This rare ivory mortar dates to the 17th century and most likely was produced in what is now Vietnam, for the European market. One related example is believed to have come from a convent in Portugal where it was used to pound aromatic gums in the preparation of medicines (Clunas, 1984, p. 161).
This mortar forms part of a rare, small group of items carved from ivory, all of which date to the same period, have near-identical carving and motifs, and which all, almost certainly have come from the same workshop. It was believed until recently that this group came from Canton, but now, attribution is more commonly ascribed to Tonkin in what is now northern Vietnam.
Vietnam had greater links to Portugal from 1614 when the rulers of Japan expelled all foreign missionaries. Pope Paul V in his quest for new locations in Asia for missionary work sent Catholic preachers to Vietnam, then known as Cochinchina, and a Jesuit mission was established in the northern city of Hanoi in 1615.
Of waisted, cylindrical form, the mortar is carved in high relief with two extravagant dragons in the upper panel, and two phoenxies in the lower panel, along with squirrels and shrubbery in bloom.
The central section has a carved, crenulated rib. The upper section is border of to the top by a thin border of petals.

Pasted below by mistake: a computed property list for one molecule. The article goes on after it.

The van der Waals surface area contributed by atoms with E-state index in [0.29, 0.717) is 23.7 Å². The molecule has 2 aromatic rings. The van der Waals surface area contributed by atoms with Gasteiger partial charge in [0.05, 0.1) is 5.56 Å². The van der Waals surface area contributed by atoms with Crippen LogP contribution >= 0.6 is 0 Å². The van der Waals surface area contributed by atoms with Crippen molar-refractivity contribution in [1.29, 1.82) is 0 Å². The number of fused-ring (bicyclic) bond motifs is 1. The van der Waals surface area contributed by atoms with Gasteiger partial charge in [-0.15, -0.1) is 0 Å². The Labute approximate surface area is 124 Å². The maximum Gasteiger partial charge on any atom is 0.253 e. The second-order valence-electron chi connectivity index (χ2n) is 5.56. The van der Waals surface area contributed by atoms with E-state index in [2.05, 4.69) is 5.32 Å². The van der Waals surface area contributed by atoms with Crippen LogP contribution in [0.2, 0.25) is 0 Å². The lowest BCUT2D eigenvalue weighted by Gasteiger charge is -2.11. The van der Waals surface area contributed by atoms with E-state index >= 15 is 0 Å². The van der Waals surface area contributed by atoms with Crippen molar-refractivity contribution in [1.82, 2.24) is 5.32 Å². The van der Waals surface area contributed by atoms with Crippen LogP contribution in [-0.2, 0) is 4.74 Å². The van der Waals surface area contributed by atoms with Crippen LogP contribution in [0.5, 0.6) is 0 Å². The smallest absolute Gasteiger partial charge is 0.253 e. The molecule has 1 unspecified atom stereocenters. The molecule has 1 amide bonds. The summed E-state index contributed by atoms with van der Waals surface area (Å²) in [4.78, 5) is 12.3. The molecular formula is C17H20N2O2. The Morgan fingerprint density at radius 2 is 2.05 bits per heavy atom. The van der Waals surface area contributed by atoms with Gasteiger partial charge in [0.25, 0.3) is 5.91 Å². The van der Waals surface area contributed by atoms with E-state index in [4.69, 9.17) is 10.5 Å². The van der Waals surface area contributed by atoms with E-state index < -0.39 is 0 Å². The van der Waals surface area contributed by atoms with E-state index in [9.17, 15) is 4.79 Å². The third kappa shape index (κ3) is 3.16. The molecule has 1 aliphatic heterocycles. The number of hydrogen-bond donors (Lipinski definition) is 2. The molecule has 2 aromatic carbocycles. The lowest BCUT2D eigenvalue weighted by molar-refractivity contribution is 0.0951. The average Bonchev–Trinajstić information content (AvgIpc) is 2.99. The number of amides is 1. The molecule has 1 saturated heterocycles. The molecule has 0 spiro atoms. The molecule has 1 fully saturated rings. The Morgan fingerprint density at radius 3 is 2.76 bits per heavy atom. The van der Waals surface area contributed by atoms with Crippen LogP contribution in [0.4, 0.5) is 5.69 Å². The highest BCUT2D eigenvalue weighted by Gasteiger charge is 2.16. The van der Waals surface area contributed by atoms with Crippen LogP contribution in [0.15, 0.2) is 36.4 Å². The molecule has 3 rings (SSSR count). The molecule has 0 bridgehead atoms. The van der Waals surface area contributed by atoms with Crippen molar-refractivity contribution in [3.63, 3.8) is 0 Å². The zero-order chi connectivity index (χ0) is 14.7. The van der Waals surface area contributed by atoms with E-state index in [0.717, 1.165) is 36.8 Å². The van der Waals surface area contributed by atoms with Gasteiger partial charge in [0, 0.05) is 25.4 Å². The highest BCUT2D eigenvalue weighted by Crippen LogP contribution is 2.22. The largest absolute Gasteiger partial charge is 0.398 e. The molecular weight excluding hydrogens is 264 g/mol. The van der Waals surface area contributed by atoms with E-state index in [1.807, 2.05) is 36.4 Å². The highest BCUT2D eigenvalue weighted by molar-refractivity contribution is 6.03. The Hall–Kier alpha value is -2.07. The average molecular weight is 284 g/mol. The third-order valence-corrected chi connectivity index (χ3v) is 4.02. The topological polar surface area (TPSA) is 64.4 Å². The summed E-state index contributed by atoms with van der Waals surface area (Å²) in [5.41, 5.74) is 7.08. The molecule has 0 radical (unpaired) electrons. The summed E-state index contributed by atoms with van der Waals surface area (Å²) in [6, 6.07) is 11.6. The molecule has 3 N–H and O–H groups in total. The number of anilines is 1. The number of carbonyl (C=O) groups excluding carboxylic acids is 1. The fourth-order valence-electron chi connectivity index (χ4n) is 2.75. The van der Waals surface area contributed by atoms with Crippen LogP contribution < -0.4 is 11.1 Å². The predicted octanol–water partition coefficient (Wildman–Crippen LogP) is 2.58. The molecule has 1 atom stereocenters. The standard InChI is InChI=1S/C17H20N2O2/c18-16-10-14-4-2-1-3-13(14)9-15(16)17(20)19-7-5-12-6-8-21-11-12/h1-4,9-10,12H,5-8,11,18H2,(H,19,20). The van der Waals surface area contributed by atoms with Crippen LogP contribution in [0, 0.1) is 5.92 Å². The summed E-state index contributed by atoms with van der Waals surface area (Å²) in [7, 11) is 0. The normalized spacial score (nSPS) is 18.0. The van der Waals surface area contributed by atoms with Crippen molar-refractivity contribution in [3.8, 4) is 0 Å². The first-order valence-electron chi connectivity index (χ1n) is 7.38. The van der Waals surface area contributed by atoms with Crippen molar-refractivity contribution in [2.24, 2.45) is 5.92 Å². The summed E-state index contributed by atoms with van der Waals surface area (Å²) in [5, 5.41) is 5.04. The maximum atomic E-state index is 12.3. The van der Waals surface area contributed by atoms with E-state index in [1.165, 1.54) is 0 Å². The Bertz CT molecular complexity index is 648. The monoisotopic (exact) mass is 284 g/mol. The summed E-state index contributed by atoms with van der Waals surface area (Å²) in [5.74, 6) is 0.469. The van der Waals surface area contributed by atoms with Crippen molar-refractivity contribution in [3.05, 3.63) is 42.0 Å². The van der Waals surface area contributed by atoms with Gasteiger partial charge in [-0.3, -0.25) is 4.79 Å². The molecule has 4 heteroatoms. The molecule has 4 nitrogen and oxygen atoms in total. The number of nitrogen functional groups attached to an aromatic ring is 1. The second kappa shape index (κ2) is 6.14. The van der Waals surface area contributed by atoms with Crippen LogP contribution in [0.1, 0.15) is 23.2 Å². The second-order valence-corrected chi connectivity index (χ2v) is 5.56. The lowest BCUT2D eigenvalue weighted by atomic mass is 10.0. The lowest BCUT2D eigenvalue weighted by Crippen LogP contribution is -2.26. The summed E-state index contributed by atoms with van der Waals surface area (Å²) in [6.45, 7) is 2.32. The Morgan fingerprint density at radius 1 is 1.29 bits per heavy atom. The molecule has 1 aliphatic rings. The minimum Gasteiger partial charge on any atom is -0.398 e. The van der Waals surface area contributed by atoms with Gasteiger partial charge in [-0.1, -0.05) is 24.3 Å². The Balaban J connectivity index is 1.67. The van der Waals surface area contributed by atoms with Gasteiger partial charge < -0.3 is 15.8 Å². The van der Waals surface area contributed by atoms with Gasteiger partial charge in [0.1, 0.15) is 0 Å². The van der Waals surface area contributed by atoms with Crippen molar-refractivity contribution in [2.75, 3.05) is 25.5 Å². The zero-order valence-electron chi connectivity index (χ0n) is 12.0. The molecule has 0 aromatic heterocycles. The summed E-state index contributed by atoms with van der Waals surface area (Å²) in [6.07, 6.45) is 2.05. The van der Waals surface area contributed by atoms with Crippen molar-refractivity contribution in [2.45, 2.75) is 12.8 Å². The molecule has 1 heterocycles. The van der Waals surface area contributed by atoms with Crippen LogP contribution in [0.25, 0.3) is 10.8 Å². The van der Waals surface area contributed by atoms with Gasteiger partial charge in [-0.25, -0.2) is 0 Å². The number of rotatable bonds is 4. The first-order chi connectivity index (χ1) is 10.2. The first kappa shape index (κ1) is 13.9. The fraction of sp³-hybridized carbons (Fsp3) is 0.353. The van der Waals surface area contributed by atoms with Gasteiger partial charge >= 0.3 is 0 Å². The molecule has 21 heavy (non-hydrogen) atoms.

The carving on this mortar is particularly fine and dynamic. The phoenixes have their wings flared open, reminiscent of royal emblems, and the bodies of the dragons undulate around the beaker.
The mortar has been carved from a single piece of ivory.
The phoenix is known as a plucong hoang in Vietnam and is considered a composite bird. The dragons depicted here have four claws which were reserved for royalty and the nobility.
A similar mortar has been recorded in the Royal Danish Kunstkammer since 1674 and illustrated in Gundestrap (1991, p. 77).
Three similar mortars are illustrated in Clunas (1984, p. 161) – one is the Royal Danish Kunstkammer example, one is from a private collection, and another is from the Sir Victor Sassoon Collection, now in the British Museum. The British Museum also has another, which was found in Burma in the 19th century.
The example here is in fine condition. It has a deep, honey-yellow patina consistent with centuries of age and handling.
Clunas, C., et al, Chinese Ivories from the Shang to the Qing, Oriental Ceramic Society, 1984.
Gundestrap, B., The Royal Danish Kunstkammer 1737, Volune II, Nationalmuseet, 1991.
Veenendaal, J., Asian Art and the Dutch Taste, Waanders Uitgevers Zwolle, 2014.